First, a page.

Difference between revisions of "EAX Theory Tutorials"

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Revision as of 08:17, 14 September 2010


Welcome to the EAX theory tutorials. Those might not be the best tutorials ever, especially if you are completely new to programming, but they should give a good overview of what programming is like, and how it applies to the EAX language. Keep in mind that this is purely theory, thus, you might want to open up the EAX practical tutorials in another window, and have a look at it every time you want to apply what you have learned here.

*hint! hint!*

Icon tutorialhint.png

Hey there, read this if you have any trouble understanding some notations in this tutorial. This star symbol, * is the multiplication sign. It's like that in almost every programming language, because using something like x would cause way too many problems.
Similarly, / is the division sign.


I hope you know at least what a programming language is, else you should not even be here. But hey, just in case...

A programming language is a set of words (which we will call later keywords) and grammatical rules. Much like a real life language actually. Most programming language try to be human-readable, but of course, they never fully achieve this because if you haven't noticed, a computer is dumb, and is not able to understand anything else than series of 0s and 1s (also known as binary). If you want a language which can be easily translated into binary instructions for a computer to follow, it has to be relatively primitive, and not always very human readable.

Again, remember that a computer has no brain. I will do exactly what you tell it to do without even thinking about it. Any sign of intelligence is an illusion created by another program written by another human being. Basically, do not expect miracles from a script that you have written. If what you were expecting did not happen, you probably forgot to tell it to your computer (it's a god damn computer, not some alien thing with psychological abilities).

EAX is one of those many programming languages which are read from left to right, from the top to the bottom. It works by reading lines of code one after each other, and executing them. A line of code should always end with a semicolon ;, and thus, you can have several lines of code on the same line, and a line of code spread over several lines. If you ever encounter that, don't worry, it's only for human readability purposes.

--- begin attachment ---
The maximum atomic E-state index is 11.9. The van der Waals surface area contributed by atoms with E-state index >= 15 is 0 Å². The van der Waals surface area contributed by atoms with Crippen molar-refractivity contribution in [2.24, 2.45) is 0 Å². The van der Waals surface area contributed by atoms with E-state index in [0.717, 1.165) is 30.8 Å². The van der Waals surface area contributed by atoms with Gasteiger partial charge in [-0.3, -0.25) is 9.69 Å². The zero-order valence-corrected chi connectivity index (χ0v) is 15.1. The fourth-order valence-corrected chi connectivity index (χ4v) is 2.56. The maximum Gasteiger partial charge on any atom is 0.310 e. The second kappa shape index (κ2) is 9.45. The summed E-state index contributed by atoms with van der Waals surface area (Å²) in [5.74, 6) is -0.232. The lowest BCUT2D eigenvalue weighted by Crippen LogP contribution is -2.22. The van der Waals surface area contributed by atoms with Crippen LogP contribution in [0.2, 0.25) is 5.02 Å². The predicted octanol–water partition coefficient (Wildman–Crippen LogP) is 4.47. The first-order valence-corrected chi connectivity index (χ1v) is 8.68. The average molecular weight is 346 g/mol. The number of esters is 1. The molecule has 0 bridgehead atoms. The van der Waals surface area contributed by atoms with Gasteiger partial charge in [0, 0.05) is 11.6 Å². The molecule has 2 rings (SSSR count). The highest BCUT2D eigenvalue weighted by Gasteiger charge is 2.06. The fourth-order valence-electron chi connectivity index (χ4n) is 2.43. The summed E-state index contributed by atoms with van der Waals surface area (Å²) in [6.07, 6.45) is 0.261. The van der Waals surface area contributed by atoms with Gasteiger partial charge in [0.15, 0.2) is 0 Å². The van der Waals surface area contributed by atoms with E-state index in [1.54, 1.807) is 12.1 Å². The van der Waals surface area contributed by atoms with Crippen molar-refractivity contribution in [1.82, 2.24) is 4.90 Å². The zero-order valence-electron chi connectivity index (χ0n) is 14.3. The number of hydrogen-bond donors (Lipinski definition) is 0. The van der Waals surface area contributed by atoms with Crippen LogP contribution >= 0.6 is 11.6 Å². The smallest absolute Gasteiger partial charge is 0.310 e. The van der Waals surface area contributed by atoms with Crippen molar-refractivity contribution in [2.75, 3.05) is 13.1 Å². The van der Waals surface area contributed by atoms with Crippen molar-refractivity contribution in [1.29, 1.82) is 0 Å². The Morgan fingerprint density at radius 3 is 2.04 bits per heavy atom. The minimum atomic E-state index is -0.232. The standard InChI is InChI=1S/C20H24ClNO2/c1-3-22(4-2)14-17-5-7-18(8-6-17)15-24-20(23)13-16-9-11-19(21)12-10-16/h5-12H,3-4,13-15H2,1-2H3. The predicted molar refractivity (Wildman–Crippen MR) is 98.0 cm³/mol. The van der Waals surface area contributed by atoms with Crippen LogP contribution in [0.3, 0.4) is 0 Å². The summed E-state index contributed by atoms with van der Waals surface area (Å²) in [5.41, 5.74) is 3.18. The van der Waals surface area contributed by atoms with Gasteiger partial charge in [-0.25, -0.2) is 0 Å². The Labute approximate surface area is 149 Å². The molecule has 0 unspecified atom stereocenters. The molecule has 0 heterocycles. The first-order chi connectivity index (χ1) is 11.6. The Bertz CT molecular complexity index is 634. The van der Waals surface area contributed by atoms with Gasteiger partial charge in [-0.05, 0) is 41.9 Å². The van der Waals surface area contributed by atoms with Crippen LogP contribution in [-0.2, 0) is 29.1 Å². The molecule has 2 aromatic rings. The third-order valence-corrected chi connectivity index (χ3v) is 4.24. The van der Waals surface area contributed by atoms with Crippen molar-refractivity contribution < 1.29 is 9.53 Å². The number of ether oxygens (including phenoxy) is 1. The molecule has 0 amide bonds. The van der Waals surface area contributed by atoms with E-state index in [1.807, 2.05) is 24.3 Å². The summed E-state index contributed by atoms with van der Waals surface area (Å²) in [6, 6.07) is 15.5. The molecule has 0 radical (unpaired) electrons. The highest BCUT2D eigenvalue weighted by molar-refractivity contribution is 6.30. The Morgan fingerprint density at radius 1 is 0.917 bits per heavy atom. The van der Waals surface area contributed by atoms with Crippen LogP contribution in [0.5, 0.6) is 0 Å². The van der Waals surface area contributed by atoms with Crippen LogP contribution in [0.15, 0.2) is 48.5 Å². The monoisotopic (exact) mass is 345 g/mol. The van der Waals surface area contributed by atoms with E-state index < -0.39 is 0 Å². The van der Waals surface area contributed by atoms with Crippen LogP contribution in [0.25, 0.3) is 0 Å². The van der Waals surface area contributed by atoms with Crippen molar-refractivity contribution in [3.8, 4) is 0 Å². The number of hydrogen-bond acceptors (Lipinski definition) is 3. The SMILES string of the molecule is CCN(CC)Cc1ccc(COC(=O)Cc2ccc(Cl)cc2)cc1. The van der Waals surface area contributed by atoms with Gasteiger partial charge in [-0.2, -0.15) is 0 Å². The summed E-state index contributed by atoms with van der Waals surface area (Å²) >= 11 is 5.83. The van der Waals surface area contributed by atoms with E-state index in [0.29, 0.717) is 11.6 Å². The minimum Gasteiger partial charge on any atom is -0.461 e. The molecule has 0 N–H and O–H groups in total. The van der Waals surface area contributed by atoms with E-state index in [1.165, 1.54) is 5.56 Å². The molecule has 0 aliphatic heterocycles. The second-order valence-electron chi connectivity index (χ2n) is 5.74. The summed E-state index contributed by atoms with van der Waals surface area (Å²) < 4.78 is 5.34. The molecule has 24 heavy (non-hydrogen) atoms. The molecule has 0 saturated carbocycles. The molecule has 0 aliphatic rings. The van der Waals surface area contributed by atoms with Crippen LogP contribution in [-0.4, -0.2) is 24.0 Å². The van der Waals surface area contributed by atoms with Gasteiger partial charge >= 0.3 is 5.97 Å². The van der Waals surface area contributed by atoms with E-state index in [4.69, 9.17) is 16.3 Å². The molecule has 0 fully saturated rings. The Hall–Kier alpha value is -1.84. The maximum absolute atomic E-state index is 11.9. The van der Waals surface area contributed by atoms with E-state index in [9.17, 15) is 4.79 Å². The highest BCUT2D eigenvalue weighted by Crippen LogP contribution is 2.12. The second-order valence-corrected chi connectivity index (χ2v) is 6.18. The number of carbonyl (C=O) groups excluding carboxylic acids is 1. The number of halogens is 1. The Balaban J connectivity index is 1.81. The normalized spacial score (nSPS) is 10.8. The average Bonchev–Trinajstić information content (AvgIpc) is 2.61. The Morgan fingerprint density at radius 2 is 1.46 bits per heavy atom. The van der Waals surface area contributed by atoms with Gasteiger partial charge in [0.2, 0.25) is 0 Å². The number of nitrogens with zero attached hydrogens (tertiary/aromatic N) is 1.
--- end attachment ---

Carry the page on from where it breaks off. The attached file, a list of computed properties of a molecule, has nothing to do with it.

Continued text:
You will also encounter lines which do not end with a semicolons, but those are exceptions that you will see later in this tutorial.



Variables are the base of almost every good programming language. Without variables, you have no memory, without memory, you don't have a notion of time, and you are unable to do complicated things efficiently.

A variable can be seen as a memory unit (or a box, pretty much), in which you put things which you can reuse later. Let's say you have to calculate something such as (12*9)+(12*9)*(12*9). The dumb approach would be to multiply 12 by 9, then calculate the same thing again, and again, which is what your program WILL do if you write a calculation like that. What you, as a human being, would do, is probably the most logical approach: calculate 12*9 only once, remember the result, and use it to do the rest of the calculation. Basically, you end up with 81+81*81.

Back to the box analogy... You can put a bunch of different things in a box, right? Well, a variable can contain a bunch of different types of values. In most programming languages, you will find numbers without decimals, and numbers with decimals. They are separated from each other for a rather simple reason: calculations without decimals are MUCH easier to perform, and will run a lot faster on a computer. Avoid using decimals when you don't need them.

Variable types

In some programming languages, variables do not have a type. They can contain absolutely everything, and you can change their type at any time.

This is NOT the case of EAX, and you will have to remember it because you WILL get confused later if you don't. EAX variables are defined with a specific type, and once they are created, their type cannot be changed anymore. If you make a box which is meant to contain tomatoes, you can't put potatoes in there, even if you empty the box.

In EAX, there are two main ways to declare a variable. Those ways behave differently depending on the situation, you will understand that later when studying functions and classes.

type name_of_variable = value;


name_of_variable = type(value);

Where type is the name of the type of value that you want your variable to contain, name_of_variable is the name of the variable you want to create, and value is the value that you want your variable to contain.

The main variable types in EAX are the following:

int is an integer value, basically, a number without decimals.

float is a floating point value, or a number with decimals.

fixed is a fixed point value. It is also a number with decimals, which sacrifices flexibility for computing speed. Basically, you can do calculations with it about as quickly as with integers, but it has a lot of limitations. It was introduced in EAX because back then, when Worms Armageddon was released, computers did not have the amazing processors you might have now. As a result, a lot of operations in Worms Armageddon use fixed point values. But don't use those if you are not forced to, floating point values are far better.

bool is what people call a boolean value. It can contain only two different values: true and false. It's very useful for simulating logical things such as switches. A switch would be "true" if it's turned on, "false" if it's turned off.